Whenever possible, maximize the number and thickness of PCB copper ground planes. The weight of the ground layer copper is generally relatively large, and it is an excellent thermal path for the entire PCB to dissipate heat. For the arrangement and wiring of each layer, the total proportion of copper used for heat conduction will also increase. However, this wiring is usually electrically and thermally isolated, which limits its role as a potential heat dissipation layer. The wiring of the device ground plane should be as electrical as possible with many ground planes, so as to help maximize heat conduction. The heat dissipation vias on the PCB under the semiconductor device help heat to enter the buried layers of the PCB and conduct to the back of the circuit board.

To improve the heat dissipation performance, the top and bottom layers of the PCB are "golden locations". Use wider wires and route them away from high-power devices to provide a thermal path for heat dissipation. The dedicated thermal board is an excellent method for PCB heat dissipation. The thermal board is generally located on the top or back of the PCB, and is thermally connected to the device through direct copper connections or thermal vias. In the case of inline package (packages with leads on both sides only), this kind of thermal conductive plate can be located on the top of the PCB and shaped like a "dog bone" (the middle is as narrow as the package, and the area away from the package is relatively small. Large, small in the middle and large at the ends). In the case of a four-side package (there are leads on all four sides), the heat-conducting plate must be located on the back of the PCB or enter the PCB.

Increasing the size of the thermal board is an excellent way to improve the thermal performance of the PowerPAD package. Different thermal board sizes have a great influence on thermal performance. The product data sheet provided in the form of a table generally lists these size information. However, it is difficult to quantify the impact of the added copper of custom PCBs. Using some online calculators, users can select a device and then change the size of the copper pad to estimate its impact on the heat dissipation performance of non-JEDEC PCBs. These calculation tools highlight the impact of PCB design on thermal performance. For a four-side package, the area of the top pad is just smaller than the area of the exposed pad of the device. In this case, the buried or back layer is the first way to achieve better cooling. For dual in-line packages, we can use a "dog bone" pad style to dissipate heat.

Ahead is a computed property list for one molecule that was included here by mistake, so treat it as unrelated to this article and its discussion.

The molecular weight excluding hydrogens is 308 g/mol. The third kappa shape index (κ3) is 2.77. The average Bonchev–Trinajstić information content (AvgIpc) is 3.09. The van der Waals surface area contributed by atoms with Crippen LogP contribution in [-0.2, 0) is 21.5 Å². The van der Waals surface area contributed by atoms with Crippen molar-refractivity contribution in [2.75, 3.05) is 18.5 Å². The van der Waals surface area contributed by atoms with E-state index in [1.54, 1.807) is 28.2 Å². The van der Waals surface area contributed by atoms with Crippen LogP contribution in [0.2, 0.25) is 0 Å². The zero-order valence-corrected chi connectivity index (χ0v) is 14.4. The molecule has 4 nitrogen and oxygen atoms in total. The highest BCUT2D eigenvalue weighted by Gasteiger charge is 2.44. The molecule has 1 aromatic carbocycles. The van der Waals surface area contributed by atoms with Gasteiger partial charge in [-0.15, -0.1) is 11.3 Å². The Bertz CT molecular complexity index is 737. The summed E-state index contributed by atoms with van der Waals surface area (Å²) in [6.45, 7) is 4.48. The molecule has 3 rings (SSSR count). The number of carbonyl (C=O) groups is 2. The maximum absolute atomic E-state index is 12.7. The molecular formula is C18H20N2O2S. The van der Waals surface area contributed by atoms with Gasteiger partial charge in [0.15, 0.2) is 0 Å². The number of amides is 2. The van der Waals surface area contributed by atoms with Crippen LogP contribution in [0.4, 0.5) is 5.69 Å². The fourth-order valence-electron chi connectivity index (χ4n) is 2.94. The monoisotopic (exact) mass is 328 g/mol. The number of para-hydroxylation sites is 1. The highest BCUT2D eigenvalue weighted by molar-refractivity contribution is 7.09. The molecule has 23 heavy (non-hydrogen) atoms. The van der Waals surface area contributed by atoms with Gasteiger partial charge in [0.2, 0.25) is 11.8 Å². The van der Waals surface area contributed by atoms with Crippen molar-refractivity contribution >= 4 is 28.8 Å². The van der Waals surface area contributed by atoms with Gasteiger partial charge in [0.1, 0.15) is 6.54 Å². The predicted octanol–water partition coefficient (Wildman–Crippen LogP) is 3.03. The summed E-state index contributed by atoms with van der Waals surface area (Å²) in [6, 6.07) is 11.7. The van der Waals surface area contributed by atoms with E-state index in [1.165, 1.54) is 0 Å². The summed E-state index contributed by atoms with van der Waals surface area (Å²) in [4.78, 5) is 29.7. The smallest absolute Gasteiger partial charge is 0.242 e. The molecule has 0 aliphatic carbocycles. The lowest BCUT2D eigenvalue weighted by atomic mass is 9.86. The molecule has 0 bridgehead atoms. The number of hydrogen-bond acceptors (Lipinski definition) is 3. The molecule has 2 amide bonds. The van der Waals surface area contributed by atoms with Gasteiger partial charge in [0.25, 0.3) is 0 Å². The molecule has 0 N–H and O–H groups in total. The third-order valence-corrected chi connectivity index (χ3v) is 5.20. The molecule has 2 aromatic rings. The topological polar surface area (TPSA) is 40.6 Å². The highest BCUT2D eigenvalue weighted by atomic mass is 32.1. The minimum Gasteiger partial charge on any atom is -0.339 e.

Finally, systems with larger PCBs can also be used for cooling. In the case that the screws are connected to the heat-conducting plate and ground plane for heat dissipation, some screws used to mount the PCB can also become effective heat paths to the system base. Considering the heat conduction effect and cost, the number of screws should be the maximum value that reaches the point of diminishing returns. After being connected to the thermal conductive plate, the metal PCB reinforcement plate has more cooling area. For some applications where the PCB is covered with a shell, the type controlled welding repair material has a higher thermal performance than the air-cooled shell. Cooling solutions, such as fans and heat sinks, are also common methods for system cooling, but they usually require more space or need to modify the design to optimize the cooling effect.

   In order to design a system with higher thermal performance for PCB heat dissipation, it is far from enough to choose a good IC device and closed solution. The heat dissipation performance of the IC depends on the PCB and the ability of the heat dissipation system to cool the IC devices quickly. By using the above passive cooling method, the heat dissipation performance of the system can be greatly improved.